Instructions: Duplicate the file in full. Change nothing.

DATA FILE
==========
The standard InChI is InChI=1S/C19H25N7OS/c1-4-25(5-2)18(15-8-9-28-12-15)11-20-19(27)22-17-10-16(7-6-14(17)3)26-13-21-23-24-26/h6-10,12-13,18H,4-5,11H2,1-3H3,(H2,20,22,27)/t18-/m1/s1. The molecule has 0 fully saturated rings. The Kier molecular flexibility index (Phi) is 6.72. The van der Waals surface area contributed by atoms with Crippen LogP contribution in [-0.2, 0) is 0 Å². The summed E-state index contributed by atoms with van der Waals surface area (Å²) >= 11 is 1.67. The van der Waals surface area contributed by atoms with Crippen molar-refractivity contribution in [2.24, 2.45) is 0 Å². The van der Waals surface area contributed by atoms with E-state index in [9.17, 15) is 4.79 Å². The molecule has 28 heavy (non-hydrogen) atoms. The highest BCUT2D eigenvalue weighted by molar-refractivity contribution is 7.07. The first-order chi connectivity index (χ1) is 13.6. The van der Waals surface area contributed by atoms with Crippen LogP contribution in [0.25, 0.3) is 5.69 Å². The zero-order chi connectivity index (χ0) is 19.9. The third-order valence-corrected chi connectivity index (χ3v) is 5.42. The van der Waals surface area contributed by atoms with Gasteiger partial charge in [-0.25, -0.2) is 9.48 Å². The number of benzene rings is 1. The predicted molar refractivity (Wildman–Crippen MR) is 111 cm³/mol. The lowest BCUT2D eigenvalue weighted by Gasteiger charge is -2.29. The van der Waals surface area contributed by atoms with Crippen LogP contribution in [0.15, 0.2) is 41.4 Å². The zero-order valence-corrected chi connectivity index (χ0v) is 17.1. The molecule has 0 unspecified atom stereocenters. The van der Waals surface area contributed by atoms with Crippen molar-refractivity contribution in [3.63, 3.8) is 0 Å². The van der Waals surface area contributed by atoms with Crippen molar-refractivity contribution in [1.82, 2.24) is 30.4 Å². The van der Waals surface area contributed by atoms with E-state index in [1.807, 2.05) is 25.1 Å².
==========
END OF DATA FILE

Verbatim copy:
The standard InChI is InChI=1S/C19H25N7OS/c1-4-25(5-2)18(15-8-9-28-12-15)11-20-19(27)22-17-10-16(7-6-14(17)3)26-13-21-23-24-26/h6-10,12-13,18H,4-5,11H2,1-3H3,(H2,20,22,27)/t18-/m1/s1. The molecule has 0 fully saturated rings. The Kier molecular flexibility index (Phi) is 6.72. The van der Waals surface area contributed by atoms with Crippen LogP contribution in [-0.2, 0) is 0 Å². The summed E-state index contributed by atoms with van der Waals surface area (Å²) >= 11 is 1.67. The van der Waals surface area contributed by atoms with Crippen molar-refractivity contribution in [2.24, 2.45) is 0 Å². The van der Waals surface area contributed by atoms with E-state index in [9.17, 15) is 4.79 Å². The molecule has 28 heavy (non-hydrogen) atoms. The highest BCUT2D eigenvalue weighted by molar-refractivity contribution is 7.07. The first-order chi connectivity index (χ1) is 13.6. The van der Waals surface area contributed by atoms with Crippen LogP contribution in [0.25, 0.3) is 5.69 Å². The zero-order chi connectivity index (χ0) is 19.9. The third-order valence-corrected chi connectivity index (χ3v) is 5.42. The van der Waals surface area contributed by atoms with Gasteiger partial charge in [-0.25, -0.2) is 9.48 Å². The number of benzene rings is 1. The predicted molar refractivity (Wildman–Crippen MR) is 111 cm³/mol. The lowest BCUT2D eigenvalue weighted by Gasteiger charge is -2.29. The van der Waals surface area contributed by atoms with Crippen LogP contribution in [0.15, 0.2) is 41.4 Å². The zero-order valence-corrected chi connectivity index (χ0v) is 17.1. The molecule has 0 unspecified atom stereocenters. The van der Waals surface area contributed by atoms with Crippen molar-refractivity contribution in [3.63, 3.8) is 0 Å². The van der Waals surface area contributed by atoms with Crippen molar-refractivity contribution in [1.82, 2.24) is 30.4 Å². The van der Waals surface area contributed by atoms with E-state index in [1.807, 2.05) is 25.1 Å².